Energy: Under Threat in the Western Hemisphere?
Recorded on March 31, 2006
Location: The Heritage Foundation's Lehrman Auditorium
The Western Hemisphere consumes some 30 million barrels of oil a
day, of which 20 million goes to U.S. consumers. As global
economies expand, experts predict that rising consumption will
bring about an energy crunch in 30 years, unless more hydrocarbon
reserves are discovered or new technologies perfected. In Latin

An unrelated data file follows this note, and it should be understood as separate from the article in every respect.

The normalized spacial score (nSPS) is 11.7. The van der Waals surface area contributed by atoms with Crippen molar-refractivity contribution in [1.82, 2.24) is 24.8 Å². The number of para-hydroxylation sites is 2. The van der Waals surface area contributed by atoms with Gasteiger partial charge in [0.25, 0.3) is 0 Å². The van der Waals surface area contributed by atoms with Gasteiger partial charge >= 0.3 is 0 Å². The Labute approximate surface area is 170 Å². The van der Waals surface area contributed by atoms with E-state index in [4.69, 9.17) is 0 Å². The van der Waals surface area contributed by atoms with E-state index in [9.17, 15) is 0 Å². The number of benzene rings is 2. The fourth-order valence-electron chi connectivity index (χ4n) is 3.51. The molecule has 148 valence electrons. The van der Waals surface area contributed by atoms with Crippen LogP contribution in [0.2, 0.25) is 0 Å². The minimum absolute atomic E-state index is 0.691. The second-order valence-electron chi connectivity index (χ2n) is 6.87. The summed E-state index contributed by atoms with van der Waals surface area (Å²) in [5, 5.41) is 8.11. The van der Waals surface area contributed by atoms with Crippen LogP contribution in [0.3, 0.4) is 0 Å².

America, underground resources are the patrimony of national
governments, subjecting them to political as well as market forces.
In the last two years, Venezuelan President Hugo Chávez has
declared intentions to end his country's dependence on oil exports
to the United States and is even trying to unite Latin American
energy producers into an alliance under his leadership. Meanwhile,
Bolivia and Ecuador will be renegotiating contracts with foreign
producers in ways that may curtail further investment. If Peru
elects a populist president this spring, it could do so as well.
Our distinguished panelists will discuss U.S. energy policy, real
versus imagined threats, and what the United States should do about